Investing In Data Centers

By Matthew McCall | October 04, 2010 AAA

As the need for more data and storage continue to expand, so too does the space that's needed to house the technology required for the expansion. The companies that own and operate the data centers throughout the country could be the big winners in the next decade as the world moves towards cloud computing. In cloud computing the data is stored in the "cloud" and no longer on site, thus increasing the demand for the data centers.


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Increasing Earnings
Digital Realty Trust
(NYSE:DLR) is a real estate investment trust (REIT) that owns, manages and develops technology-related properties. The stock currently pays a dividend yield of 3.5% and is trading with 5% of the all-time high set in mid-June. DLR reported earnings per share of $2.93 in 2009 and they are expected to increase to $3.30 in 2010 and $3.86 in 2011 according to the First Call estimates. The stock is trading with a forward P/E ratio of 15.8 and a price-to-sales of 7.31. (For further reading, see The REIT Way.)

DuPont Fabros Technology (NYSE:DFT) also operates as a REIT and has a similar business model to DLR. Other than simply providing the facilities that house the electronic equipment, the DFT will provide the technical services needed to construct a specific layout for each client. The company reported earnings per share of 88 cents per share in 2009, and over the next two years the number is expected to jump to $1.37 and $1.68, according to the First Call estimates. The dividend yield is currently 1.9% and the forward P/E ratio is 22.4 with a price-to-sales of 7.1.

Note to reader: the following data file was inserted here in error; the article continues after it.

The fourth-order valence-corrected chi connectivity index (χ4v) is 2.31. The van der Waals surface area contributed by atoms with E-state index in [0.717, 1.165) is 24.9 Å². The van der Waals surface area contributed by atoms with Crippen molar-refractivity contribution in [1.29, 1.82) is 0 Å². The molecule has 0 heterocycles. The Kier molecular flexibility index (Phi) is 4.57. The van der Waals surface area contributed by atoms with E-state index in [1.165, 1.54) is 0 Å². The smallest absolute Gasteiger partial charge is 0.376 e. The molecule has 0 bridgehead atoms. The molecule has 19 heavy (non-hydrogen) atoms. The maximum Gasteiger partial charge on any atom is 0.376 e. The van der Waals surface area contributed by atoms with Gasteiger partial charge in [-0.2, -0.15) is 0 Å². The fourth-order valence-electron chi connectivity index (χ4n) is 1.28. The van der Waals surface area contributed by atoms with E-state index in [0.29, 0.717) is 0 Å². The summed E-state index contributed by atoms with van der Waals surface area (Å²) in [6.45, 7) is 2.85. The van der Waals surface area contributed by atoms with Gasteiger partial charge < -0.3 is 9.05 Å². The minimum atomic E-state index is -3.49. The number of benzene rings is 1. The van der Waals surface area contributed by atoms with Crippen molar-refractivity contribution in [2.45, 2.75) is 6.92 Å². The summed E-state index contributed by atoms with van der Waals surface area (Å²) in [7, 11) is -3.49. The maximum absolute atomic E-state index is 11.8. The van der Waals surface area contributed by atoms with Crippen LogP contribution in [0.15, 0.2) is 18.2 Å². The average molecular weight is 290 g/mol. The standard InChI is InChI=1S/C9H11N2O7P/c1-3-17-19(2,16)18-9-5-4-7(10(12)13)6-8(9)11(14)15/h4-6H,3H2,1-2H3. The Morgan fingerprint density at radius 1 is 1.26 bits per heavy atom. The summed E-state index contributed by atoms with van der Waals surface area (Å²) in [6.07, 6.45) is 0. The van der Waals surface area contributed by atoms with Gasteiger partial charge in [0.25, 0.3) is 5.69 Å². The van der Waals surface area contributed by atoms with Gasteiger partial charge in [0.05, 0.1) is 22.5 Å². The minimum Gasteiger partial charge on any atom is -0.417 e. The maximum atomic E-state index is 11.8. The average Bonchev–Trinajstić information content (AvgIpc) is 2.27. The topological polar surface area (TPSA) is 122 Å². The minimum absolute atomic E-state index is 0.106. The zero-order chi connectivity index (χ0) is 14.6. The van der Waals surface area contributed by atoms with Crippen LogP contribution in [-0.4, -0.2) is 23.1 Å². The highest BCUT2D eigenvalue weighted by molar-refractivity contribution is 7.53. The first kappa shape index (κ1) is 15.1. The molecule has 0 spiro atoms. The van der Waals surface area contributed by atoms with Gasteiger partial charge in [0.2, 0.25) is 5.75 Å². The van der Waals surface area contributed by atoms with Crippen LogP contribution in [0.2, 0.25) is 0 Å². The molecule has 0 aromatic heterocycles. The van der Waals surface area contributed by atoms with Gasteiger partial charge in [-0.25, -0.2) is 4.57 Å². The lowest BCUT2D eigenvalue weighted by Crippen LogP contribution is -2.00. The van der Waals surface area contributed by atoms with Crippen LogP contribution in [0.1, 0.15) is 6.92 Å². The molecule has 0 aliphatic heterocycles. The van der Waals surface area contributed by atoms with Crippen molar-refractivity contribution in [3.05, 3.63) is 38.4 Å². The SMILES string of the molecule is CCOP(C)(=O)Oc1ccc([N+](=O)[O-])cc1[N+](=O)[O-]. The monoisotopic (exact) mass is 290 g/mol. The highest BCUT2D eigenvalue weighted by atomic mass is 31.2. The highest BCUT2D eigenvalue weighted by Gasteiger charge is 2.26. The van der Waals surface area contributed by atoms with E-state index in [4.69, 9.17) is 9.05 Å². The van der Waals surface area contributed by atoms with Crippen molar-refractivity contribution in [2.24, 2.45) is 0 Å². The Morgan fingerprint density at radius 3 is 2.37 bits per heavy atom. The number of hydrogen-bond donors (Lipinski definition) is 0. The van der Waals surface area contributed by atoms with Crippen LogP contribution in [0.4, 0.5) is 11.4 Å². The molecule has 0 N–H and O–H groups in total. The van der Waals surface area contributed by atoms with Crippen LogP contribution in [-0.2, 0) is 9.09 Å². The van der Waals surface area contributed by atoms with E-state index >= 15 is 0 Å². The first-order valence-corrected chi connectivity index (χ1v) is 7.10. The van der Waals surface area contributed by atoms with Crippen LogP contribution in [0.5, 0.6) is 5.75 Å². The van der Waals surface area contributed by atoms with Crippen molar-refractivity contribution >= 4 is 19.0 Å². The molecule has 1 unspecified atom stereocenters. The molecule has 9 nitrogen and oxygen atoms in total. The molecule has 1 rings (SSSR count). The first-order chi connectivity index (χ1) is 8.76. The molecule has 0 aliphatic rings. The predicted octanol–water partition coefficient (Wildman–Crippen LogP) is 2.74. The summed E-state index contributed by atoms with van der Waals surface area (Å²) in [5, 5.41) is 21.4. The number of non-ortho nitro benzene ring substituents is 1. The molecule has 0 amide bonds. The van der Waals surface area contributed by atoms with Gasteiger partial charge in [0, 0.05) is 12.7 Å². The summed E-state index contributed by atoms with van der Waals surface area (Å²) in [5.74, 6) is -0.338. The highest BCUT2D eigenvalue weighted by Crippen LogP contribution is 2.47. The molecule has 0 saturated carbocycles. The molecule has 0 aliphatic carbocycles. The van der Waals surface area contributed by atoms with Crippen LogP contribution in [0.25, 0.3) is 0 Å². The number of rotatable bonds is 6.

Recent IPO
CoreSite Realty Corporation (NYSE:COR) began trading in September and is a pure play on data centers. The company has three primary offerings: wholesale data centers, co-location and peering. Currently COR has over two million square feet of space with over 500 customers. Since going public the company has traded within a narrow range and after two weeks of gyrations is close to where it opened the first day. COR posted operating revenue of $66.6 million in the first six months of 2010 with funds from operations at $17.5 million. The CEO has declined to give specific targets going forward, making this REIT a bit risky at such an early stage. (For more, see How To Assess A Real Estate Investment Trust.)

The Secondary Technology Play
There is no doubt that more companies will outsource their storage and data needs in the future. The question is how much and how quickly and who will be the big winners. At this time I go with the two names that have been around for years: DFT and DLR. (For more, see Big REIT Dividends.)

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